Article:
I cycled on my bike given to me by my grandfather through the busy lane. People fidgeted with their luggage containing their prized possessions. Other citizens were carrying their babies in hope of keeping their loved ones safe. The fat mayor was honking at a woman ona cart with a young child inside.
Beside me were tanks and soldiers following some evacuees. The smell of the diesel fumes rushed into my nose. The cows smelt like the aroma of a farm yard. The sound of the cows hooves clanking on the ground echoed into my ear. The smell of fear was all around me. Quite far behind was a man struggling to ride his bike with a luggage. The cold breeze almost dropped me on the floor. I was shivering all over. . I could feel my hands slowly slithering of my bike.
Everyone was panicking and rushing but I had the worst problem. War was coming. I could see the fat Mayor rushing into his car and a women struggling with her luggage. I was looking everywhere along the slippery streets. The icy cobblestones made it hard to walk let alone to run. The city was cramped, full of terrified people, all evacuating the city.
There were hundreds of large, tanks coated in weapons, grinding through the streets. Soldiers were marching across the road.
It’s was a foggy afternoon. A gloomy, murky and ominous wind threatened the streets, like Mother Nature was part of the war itself. The crowd was clearing up and were cheering up but inside, they were still threatened. I could see more of the streets, but this was the last time I saw my home town.
There were no more soldiers or tanks although the fat mayor was still in his car waiting impatiently for his driver to come. The smell was back. I was looking everywhere to find my daughter and that was my problem apart from the horror of war. There were no people in the shops, houses or cafes. Everyone was leaving, all terrified. I needed to look everywhere for her; my daughter.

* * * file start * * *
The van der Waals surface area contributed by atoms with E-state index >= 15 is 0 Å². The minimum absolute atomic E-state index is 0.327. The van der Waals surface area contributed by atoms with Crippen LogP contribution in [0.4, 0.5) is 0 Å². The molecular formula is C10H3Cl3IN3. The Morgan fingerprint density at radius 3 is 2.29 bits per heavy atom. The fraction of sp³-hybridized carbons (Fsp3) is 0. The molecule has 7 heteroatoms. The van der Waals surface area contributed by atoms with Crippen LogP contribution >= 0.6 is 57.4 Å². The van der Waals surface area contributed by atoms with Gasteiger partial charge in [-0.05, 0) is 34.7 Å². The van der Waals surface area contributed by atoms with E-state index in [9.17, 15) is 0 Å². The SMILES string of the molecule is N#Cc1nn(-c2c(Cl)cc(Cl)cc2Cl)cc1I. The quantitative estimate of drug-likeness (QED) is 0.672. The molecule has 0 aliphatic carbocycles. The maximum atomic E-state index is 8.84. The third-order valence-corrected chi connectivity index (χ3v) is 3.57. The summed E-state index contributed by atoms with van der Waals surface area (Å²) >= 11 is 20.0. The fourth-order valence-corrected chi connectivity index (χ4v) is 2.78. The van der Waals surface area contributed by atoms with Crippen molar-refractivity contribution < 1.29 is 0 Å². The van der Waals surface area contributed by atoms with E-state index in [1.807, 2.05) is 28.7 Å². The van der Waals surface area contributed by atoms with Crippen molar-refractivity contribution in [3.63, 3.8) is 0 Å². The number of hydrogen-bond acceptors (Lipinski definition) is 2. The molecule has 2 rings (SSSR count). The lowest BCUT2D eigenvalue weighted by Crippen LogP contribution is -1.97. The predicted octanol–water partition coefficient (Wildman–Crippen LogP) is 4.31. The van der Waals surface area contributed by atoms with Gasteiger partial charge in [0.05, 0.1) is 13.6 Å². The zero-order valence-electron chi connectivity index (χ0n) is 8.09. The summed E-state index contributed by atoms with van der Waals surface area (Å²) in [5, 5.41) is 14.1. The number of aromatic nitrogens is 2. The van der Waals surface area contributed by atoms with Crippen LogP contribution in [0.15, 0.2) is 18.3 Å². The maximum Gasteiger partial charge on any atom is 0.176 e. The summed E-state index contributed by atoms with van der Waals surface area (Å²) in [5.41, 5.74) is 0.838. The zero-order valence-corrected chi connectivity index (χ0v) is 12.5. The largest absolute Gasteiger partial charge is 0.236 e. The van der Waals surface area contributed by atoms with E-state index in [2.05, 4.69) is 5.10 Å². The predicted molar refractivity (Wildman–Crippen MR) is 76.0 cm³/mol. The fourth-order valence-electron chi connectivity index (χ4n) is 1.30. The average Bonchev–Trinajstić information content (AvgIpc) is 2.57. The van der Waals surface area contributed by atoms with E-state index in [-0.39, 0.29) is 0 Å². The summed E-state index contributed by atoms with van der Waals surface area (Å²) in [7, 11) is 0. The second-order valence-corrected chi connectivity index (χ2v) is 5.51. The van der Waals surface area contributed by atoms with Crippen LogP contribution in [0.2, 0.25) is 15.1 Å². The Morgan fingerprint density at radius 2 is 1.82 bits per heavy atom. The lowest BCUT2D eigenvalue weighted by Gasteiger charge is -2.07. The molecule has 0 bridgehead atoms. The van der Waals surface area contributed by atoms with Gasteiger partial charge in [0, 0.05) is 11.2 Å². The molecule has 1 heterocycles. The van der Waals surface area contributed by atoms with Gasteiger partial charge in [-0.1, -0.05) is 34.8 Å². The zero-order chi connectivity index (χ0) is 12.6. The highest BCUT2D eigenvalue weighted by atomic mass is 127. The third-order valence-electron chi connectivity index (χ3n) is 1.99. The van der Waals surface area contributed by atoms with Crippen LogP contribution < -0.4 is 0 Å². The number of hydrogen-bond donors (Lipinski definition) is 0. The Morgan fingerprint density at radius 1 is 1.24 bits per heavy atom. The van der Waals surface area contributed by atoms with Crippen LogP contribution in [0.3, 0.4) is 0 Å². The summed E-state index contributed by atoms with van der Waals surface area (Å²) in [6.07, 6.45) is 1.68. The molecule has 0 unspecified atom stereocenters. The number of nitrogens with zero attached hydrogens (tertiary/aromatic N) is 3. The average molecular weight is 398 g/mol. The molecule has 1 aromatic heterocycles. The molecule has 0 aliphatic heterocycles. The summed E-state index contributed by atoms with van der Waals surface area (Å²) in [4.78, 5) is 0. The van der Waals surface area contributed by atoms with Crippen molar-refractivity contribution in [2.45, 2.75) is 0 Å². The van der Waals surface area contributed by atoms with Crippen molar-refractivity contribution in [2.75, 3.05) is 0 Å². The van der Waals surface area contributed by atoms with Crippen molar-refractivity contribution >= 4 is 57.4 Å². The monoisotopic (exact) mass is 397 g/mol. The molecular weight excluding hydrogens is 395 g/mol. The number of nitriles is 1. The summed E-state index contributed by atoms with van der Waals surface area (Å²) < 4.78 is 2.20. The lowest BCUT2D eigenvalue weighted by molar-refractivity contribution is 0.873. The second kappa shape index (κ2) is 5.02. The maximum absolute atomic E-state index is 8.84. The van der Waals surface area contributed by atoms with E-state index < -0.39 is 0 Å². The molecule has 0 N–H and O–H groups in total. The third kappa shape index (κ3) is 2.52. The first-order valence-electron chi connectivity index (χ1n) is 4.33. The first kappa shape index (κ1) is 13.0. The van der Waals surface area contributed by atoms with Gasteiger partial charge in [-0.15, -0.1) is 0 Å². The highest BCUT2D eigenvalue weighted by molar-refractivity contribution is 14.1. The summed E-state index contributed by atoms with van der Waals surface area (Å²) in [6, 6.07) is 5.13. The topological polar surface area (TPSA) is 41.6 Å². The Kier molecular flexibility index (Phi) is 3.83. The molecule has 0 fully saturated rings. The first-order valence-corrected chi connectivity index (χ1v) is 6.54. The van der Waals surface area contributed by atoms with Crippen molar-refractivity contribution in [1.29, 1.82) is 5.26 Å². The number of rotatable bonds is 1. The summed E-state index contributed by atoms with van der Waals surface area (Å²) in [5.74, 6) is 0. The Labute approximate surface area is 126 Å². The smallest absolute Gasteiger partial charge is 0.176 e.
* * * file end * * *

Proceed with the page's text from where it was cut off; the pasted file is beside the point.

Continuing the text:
A feeling came through the town sending a warning. Germany had lost the war.
The clatter of cows’ hooves echoed on the uneven cobblestones, as
a farmer herded two heifers down the busy streets. The crowded
streets were full of: cattle, towns folk, bicycles, children, cars and carts. The invasion of diesel fumes mixed with panic and fear in the air. In front of me I could see the potbellied mayor honking his car horn at a innocent woman with a cart.
People bustled and jostled in their panic to escape the advancing
soldiers. As I pushed my heavy cart, fearful people with children in
arms, pushed past me. Children were so terrified, you could smell
their fear. From a distance, I could hear tanks and lorries roaming
the town. I saw a weak woman searching frantically for her beloved
child. I was surrounded by the sounds of tears and despair. I felt the wind push me back like it didn’t want me to leave. As I was pushing my cart, I caught a glimpse of a weak, old woman carrying a child on her waist.
As I rode my archaic bike I heaved my weighty luggage. The towns folk hurried as the soldiers were approaching the humble town. The smell of diesel fumes invaded the air as it merged with the smell of fear. The fat mayor beeped his horn as a hopeless lady rode her cart. Walking slowly the injured soldiers sauntered through the crowded street.
The Heffers’ hooves clanged against the battered cobblestones. In the distance, there was a frantic lady wearing a black, leather jacket searching for her little girl. The people of the town began to shout at each other. The chaos was building up.
Carts were screeching against the floor. The sound of tanks echoed around the town. Families hugged each other as some were waving goodbye. I trembled as I watched all this around me. Houses were empty and not a soul went in or came out. There was no sign of hope.
The rumbling of the allies’ tanks began to be louder then before. People were now beginning to become desperate. Widows were carrying their babies. The tired horses trundled along the street as they were pulling heavy loads.
The winter breeze moaned against the people and told them a sad, simple message. Germany had lost the war.